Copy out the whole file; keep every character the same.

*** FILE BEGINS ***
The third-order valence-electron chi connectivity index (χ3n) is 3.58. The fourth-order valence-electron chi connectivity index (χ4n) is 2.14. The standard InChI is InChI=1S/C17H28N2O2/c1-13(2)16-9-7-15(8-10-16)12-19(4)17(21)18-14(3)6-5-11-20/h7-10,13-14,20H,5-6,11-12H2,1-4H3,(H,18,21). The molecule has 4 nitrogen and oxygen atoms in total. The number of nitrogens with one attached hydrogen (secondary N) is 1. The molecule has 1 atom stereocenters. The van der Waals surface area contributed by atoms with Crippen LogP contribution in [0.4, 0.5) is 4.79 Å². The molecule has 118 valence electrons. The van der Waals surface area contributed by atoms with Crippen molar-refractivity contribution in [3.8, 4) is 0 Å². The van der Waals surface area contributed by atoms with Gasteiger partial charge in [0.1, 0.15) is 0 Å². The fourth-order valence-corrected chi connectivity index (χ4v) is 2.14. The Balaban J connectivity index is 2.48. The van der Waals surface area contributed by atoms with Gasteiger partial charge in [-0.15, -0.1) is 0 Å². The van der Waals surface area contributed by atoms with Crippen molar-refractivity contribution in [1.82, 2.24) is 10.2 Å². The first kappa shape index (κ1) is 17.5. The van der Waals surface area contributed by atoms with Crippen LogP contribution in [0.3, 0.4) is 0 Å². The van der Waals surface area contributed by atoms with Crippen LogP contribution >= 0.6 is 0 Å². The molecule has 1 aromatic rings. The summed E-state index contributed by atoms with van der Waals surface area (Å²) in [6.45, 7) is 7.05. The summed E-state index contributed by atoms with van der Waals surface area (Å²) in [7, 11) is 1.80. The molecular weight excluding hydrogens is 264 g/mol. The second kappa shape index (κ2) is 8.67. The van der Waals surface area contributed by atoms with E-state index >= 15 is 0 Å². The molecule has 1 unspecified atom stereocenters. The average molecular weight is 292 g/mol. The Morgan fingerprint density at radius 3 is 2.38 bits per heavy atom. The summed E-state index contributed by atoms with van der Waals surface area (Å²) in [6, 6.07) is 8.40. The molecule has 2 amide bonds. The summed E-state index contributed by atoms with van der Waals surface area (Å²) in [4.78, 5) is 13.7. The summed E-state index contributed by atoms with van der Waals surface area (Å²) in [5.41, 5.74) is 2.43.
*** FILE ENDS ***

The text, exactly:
The third-order valence-electron chi connectivity index (χ3n) is 3.58. The fourth-order valence-electron chi connectivity index (χ4n) is 2.14. The standard InChI is InChI=1S/C17H28N2O2/c1-13(2)16-9-7-15(8-10-16)12-19(4)17(21)18-14(3)6-5-11-20/h7-10,13-14,20H,5-6,11-12H2,1-4H3,(H,18,21). The molecule has 4 nitrogen and oxygen atoms in total. The number of nitrogens with one attached hydrogen (secondary N) is 1. The molecule has 1 atom stereocenters. The van der Waals surface area contributed by atoms with Crippen LogP contribution in [0.4, 0.5) is 4.79 Å². The molecule has 118 valence electrons. The van der Waals surface area contributed by atoms with Crippen molar-refractivity contribution in [3.8, 4) is 0 Å². The van der Waals surface area contributed by atoms with Gasteiger partial charge in [0.1, 0.15) is 0 Å². The fourth-order valence-corrected chi connectivity index (χ4v) is 2.14. The Balaban J connectivity index is 2.48. The van der Waals surface area contributed by atoms with Gasteiger partial charge in [-0.15, -0.1) is 0 Å². The van der Waals surface area contributed by atoms with Crippen molar-refractivity contribution in [1.82, 2.24) is 10.2 Å². The first kappa shape index (κ1) is 17.5. The van der Waals surface area contributed by atoms with Crippen LogP contribution in [0.3, 0.4) is 0 Å². The van der Waals surface area contributed by atoms with Crippen LogP contribution >= 0.6 is 0 Å². The molecule has 1 aromatic rings. The summed E-state index contributed by atoms with van der Waals surface area (Å²) in [6.45, 7) is 7.05. The summed E-state index contributed by atoms with van der Waals surface area (Å²) in [7, 11) is 1.80. The molecular weight excluding hydrogens is 264 g/mol. The second kappa shape index (κ2) is 8.67. The van der Waals surface area contributed by atoms with E-state index >= 15 is 0 Å². The molecule has 1 unspecified atom stereocenters. The average molecular weight is 292 g/mol. The Morgan fingerprint density at radius 3 is 2.38 bits per heavy atom. The summed E-state index contributed by atoms with van der Waals surface area (Å²) in [6, 6.07) is 8.40. The molecule has 2 amide bonds. The summed E-state index contributed by atoms with van der Waals surface area (Å²) in [4.78, 5) is 13.7. The summed E-state index contributed by atoms with van der Waals surface area (Å²) in [5.41, 5.74) is 2.43.